In the Spirit of H.L. Mencken: Baltimore Nonfiction Writers Showcase Their Talents
Volunteer Alisha blogs about the April installment of Baltimore’s New Mercury Reading Series.
On a recent Saturday in April, I had a chance to tour author H.L. Mencken’s former home, which was officially closed as a house museum in 1997, and now opens only for special functions. Two members of the Friends of Mencken House greeted me outside of the three-story rowhouse. While I chatted with them, a woman walked briskly up to the house, clutching two of Mencken’s books—The Vintage Mencken and Mencken Chrestomathy—closely to her chest. As I stared at her and wondered who she planned to have sign her books, she explained, “I want his spirit to touch the books.”
Marion Elizabeth Rodgers, author of Mencken: The American Iconoclast, led the tour, treating us to recordings of Mencken interviews and offering anecdotes about the author such as his penchant for carrying seeds of morning glory in his pockets so that he could spread them “throughout Baltimore because he loved that shade of blue.”
During the tour, the book-toting woman listened intently to Rodgers. When the group was in Mencken’s study, I noticed that she had placed the books on one of the built-in shelves which were otherwise empty. I wondered perhaps if this was to allow Mencken’s spirit to more thoroughly “touch the books.”
It is with Mencken’s spirit in mind that the monthly New Mercury Reading series in Baltimore was established. The series, named after Mencken’s journal The American Mercury, is going strong as it enters its third year. “We don’t agree with everything that Mencken wrote, but we appreciate his independent thinking and willingness to challenge orthodoxies of all kinds—and the fact that 86 years ago, his Baltimore-based journal became a nexus for freelance writing and spirited debate,” say Deborah Rudacille and John Barry, co-curators of the reading series, on New Mercury’s website.
On Saturday, April 21, the series featured writers Bill Hughes, D.R. Belz, Geraldine Fagan and John Stabb. Bill Hughes—who lists amateur soccer player, longshoreman, attorney, professional actor and photographer among his occupations—opened the evening with a piece previously published in City Paper about Harry Agro, a World War II U.S. Navy Seaman. Hughes’ emotion was evident throughout the reading as he recounted how Agro survived close calls aboard the Luckenbach and Sawokia, both sunk by torpedoes, and endured two years and nine months in a Japanese prison camp. “All of the men caught below deck when the ship was first attacked died. By a stroke of sheer luck, Agro happened to be on deck when the first bomb hit,” Hughes wrote. “Despite serious wounds to his head and leg, he managed to get off of the dying ship, and after spending the night in the water, was picked up the next day by the crew of the Michel.”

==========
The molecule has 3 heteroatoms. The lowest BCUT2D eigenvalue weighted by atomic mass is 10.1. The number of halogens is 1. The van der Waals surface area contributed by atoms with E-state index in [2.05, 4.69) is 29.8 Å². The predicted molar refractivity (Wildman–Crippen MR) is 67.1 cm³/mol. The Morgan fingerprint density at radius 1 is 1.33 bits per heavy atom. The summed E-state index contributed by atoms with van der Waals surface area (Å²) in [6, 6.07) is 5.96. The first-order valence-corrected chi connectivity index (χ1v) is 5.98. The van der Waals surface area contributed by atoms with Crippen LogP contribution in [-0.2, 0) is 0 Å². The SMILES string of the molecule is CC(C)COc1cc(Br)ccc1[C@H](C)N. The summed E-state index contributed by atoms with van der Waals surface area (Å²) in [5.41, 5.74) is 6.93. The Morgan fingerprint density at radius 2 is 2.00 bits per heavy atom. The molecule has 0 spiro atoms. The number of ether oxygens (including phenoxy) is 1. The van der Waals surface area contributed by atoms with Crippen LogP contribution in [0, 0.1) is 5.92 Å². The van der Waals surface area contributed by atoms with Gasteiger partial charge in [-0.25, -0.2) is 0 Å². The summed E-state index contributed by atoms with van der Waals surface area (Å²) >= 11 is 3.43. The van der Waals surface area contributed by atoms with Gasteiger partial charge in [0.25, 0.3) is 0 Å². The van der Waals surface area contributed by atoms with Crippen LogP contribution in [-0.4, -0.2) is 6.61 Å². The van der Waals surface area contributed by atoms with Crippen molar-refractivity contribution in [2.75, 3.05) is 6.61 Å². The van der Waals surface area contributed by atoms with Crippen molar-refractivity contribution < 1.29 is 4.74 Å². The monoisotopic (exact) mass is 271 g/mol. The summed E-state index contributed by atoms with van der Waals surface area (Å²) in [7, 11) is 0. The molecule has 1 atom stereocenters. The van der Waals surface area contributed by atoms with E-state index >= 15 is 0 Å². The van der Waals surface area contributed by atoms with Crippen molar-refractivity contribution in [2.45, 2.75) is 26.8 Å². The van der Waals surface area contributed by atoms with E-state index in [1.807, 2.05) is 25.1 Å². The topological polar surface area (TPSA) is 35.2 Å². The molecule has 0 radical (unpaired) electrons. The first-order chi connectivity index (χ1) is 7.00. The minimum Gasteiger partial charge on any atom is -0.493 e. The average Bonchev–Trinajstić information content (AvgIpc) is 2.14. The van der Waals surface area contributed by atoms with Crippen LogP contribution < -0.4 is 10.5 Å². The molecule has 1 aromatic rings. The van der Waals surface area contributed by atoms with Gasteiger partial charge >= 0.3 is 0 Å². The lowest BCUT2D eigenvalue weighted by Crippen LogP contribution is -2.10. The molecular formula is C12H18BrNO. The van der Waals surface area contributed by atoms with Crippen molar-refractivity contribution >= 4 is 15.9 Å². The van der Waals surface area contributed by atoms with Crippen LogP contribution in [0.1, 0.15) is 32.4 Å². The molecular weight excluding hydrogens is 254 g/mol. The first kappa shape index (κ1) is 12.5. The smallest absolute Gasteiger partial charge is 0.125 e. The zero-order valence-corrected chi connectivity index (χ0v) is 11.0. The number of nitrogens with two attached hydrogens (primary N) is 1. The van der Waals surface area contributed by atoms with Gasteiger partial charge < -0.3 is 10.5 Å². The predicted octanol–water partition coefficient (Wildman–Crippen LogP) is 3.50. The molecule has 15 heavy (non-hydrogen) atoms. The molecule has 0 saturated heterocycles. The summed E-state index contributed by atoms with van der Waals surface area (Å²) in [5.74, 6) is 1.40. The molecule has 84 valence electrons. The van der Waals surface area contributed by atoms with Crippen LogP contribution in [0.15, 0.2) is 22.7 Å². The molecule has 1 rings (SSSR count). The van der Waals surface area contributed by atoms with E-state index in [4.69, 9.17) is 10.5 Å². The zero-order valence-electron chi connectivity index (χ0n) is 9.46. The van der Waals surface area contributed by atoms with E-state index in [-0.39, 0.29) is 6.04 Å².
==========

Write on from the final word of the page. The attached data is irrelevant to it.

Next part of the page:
D.R. Belz, a Baltimore satirist and author of White Asparagus, moved on to less serious territory with short, humorous pieces, including titles such as “Occupy My Trousers,” “Bibliphrenia,” “Underachievers in Heaven” and “Indispensible Oyster.” In his piece on heaven, Belz entertained the audience with quips like, “You can’t even keep water out of the basement reliably. What have you humans been doing?” Incidentally, Mencken’s basement, which a few of us had explored during the house tour, showed no visible signs of water damage, quite a feat in Baltimore.
The next reader, Geraldine Fagan, a visiting fellow at the U.S. Commission on International Religious Freedom in Washington, D.C., read excerpts of her forthcoming book Believing in Russia – Religious Policy after Communism. Based in Moscow, Fagan has monitored religious affairs across Russia for more than a decade and is currently associated with Forum 18 News Service. Her thought-provoking narrative explores the country’s surprising diversity of religions beyond the Russian Orthodox Church, including Muslim, Jewish and Buddhist establishments, and raises important questions about the role of religion in public life. Remembering my own time in Russia in the early 1990s when I sometimes accompanied my “adopted” Russian grandmother on visits to her Moscow neighborhood’s Russian Orthodox Church, I was surprised to learn of the extent of the country’s religious diversity.
John Stabb finished out the evening with excerpts from his memoir, a work-in-progress titled Government Issue: Creation of a Monster. As the former front man of the D.C. hardcore/punk/pop-rock band Government Issue, Stabb intertwined his personal story with the history of punk rock. He seemed to transport himself back to this time with his heavy, thudding rendition of “Everybody’s Getting Banned”—part punk rock performance, part reading. Later, I found myself wondering what H.L. Mencken would have made of this scene.
The evening offered a little something for everyone—spanning World War II, oysters, religion and punk rock. One could imagine many pieces from this compelling, ongoing reading series slipping easily among the pages of one of Mencken’s The American Mercury—keeping his spirit alive. The book-toting woman on the tour would have appreciated that.
Note: New Mercury is on hiatus in May, but returns in June. Potomac Review contributors Sue Eisenfeld and Alexander Chip will be reading in June and July, respectively.